If I had to choose the two most important measures to understand how a business is really doing, it would be the two C's: Cash and Customers.
By law, every public company in the US must issue a Cash Flow Statement (the Source and Application of Funds Statement) in its Annual Report to show where its cash is coming from and where it is being spent. It cuts through the accounting chicanery that we have become aware of in recent times, and lets us see what is really going on inside the business.
It will be some years before companies are required to issue a Customer Flow Statement in their Annual Report because most still don't have a good, reliable system to capture a large share of actual customer spending behavior. At least 75% of sales would probably be the absolute minimum needed to provide shareholders with an insight into customer movement, both into and out of the business. It would certainly tell them how effective management is at providing the right goods and services for the company's marketplace.
Fortunately, we don't have to wait until such a customer metric is mandated by law. For those of us with a good customer database, we can start measuring our customer inflows and outflows immediately. One way to do this is using what I call The Bathtub Report. A consultant friend told me recently he recommends it to all of his clients. A major European retailer told me it is the first customer report they look at each month. Its appeal lies in its simplicity.
To clarify the report further:
A comparison with the same period last year is shown, together with the percentage changes in each component. Three consecutive months of results are shown to give management a feel for trends and, more importantly, changes in trends.
Obviously, the component periods should be changed to suit your particular business, as described in Figure 2 (below). For example, companies that report on a 4-weekly (or 4/4/5 weekly) cycle should do likewise when measuring customer flow, rather than using a calendar month. Also, of course, companies who sell infrequently purchased products (such as furniture or jewelry) might define an active customer as one who made a purchase in the past 12 months (rather than 3 months).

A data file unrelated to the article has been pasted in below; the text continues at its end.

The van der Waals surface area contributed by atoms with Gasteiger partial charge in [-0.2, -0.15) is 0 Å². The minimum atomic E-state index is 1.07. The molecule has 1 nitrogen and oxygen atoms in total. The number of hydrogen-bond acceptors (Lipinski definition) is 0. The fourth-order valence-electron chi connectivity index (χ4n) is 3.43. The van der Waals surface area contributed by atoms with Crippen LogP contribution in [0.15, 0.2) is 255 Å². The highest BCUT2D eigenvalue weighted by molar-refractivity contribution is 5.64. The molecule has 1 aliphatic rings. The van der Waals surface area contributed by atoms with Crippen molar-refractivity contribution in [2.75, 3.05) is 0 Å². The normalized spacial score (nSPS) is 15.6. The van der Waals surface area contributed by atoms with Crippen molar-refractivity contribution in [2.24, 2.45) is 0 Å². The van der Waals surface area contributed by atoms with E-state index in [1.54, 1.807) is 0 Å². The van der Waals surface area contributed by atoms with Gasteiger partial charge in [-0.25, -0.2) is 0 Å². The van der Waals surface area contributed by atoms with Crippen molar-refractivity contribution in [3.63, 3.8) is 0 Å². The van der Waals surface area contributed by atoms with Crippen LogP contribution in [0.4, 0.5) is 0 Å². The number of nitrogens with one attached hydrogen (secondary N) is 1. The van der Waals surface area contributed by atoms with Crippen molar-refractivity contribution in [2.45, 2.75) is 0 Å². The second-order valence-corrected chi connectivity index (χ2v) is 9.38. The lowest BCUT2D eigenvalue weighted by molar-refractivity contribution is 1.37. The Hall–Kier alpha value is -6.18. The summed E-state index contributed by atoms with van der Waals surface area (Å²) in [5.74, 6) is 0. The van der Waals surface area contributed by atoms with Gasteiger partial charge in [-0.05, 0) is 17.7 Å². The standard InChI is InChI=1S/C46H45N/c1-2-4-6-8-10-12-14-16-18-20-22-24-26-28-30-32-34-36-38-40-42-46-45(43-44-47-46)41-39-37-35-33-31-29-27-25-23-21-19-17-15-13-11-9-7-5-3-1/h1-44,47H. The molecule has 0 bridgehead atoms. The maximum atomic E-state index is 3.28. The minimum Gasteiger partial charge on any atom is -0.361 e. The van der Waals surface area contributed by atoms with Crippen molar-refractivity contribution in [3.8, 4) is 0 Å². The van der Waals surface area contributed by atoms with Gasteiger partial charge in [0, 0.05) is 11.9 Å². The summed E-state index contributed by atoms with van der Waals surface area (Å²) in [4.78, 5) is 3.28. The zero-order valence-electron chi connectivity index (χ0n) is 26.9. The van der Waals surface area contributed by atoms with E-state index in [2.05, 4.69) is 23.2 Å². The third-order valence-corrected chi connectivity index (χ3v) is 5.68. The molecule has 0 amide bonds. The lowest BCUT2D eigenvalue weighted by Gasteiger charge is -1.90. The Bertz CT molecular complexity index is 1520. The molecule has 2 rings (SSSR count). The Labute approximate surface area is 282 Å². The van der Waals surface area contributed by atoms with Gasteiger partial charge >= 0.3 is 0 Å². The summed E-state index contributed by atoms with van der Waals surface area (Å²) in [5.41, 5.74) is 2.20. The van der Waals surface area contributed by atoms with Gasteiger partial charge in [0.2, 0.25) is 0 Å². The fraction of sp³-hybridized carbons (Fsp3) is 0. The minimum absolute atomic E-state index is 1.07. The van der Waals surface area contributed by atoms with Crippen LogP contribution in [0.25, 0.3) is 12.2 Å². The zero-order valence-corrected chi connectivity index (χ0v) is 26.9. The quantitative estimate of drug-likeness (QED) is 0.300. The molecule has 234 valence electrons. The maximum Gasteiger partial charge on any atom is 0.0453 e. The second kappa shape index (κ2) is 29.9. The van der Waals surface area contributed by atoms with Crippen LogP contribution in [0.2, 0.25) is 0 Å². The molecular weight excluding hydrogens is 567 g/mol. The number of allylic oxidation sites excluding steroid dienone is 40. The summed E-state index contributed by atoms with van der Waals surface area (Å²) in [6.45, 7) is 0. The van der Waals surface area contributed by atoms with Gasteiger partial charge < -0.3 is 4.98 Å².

The Bathtub Report - Notes on Preparation and Use
Purpose: To identify the components that affect your Active Customer total, thereby helping you measure how effective you are in building your customer base.
Review Period: This can be weekly, 4-weekly, monthly, or quarterly, depending on the nature of your business and your customer frequency.
Inactive Customers: This definition also varies according to the nature of your business. In the example shown, a business with high frequency, a customer was deemed inactive if no purchases were made within the past 3 consecutive months.
Averages Per Store: Multi-site businesses should express their customer details as averages per store, both to make the numbers readily understandable and to avoid comparison confusion as stores are opened and closed.
A company using this report is able not only to measure the changing level of its active customers from period to period but can improve that level by developing programs that improve the component elements: adding new customers, recovering more lost customers, and reducing the customer outflow (by looking after existing customers better). Through a careful analysis of the results of these different programs, a company can readily discover which programs are the most cost-effective in building its active customer total. These, obviously, are where it will concentrate more of its marketing resources.
As you will no doubt appreciate, a company armed with a deep understanding of both its cash and customer flows (both in and out) will have a competitive advantage over those who do not. I hope that The Bathtub Report will help move your company into the former group!
The techniques and metrics Brian Woolf has developed have become guiding principles for those operating some of the world's most successful programs. He is the President of the Retail Strategy Center, and has consulted, and spoken at conferences, in the US, Europe, Japan, and Australasia.
Prior to his total commitment to loyalty marketing, his corporate roles included Deputy Managing Director of Progressive Enterprises, a major New Zealand retailer; and Chief Financial Officer of Food Lion, a leading US food retailer. He has an M.Com. (Economics) from the University of Auckland, New Zealand, and an MBA from the Harvard Business School.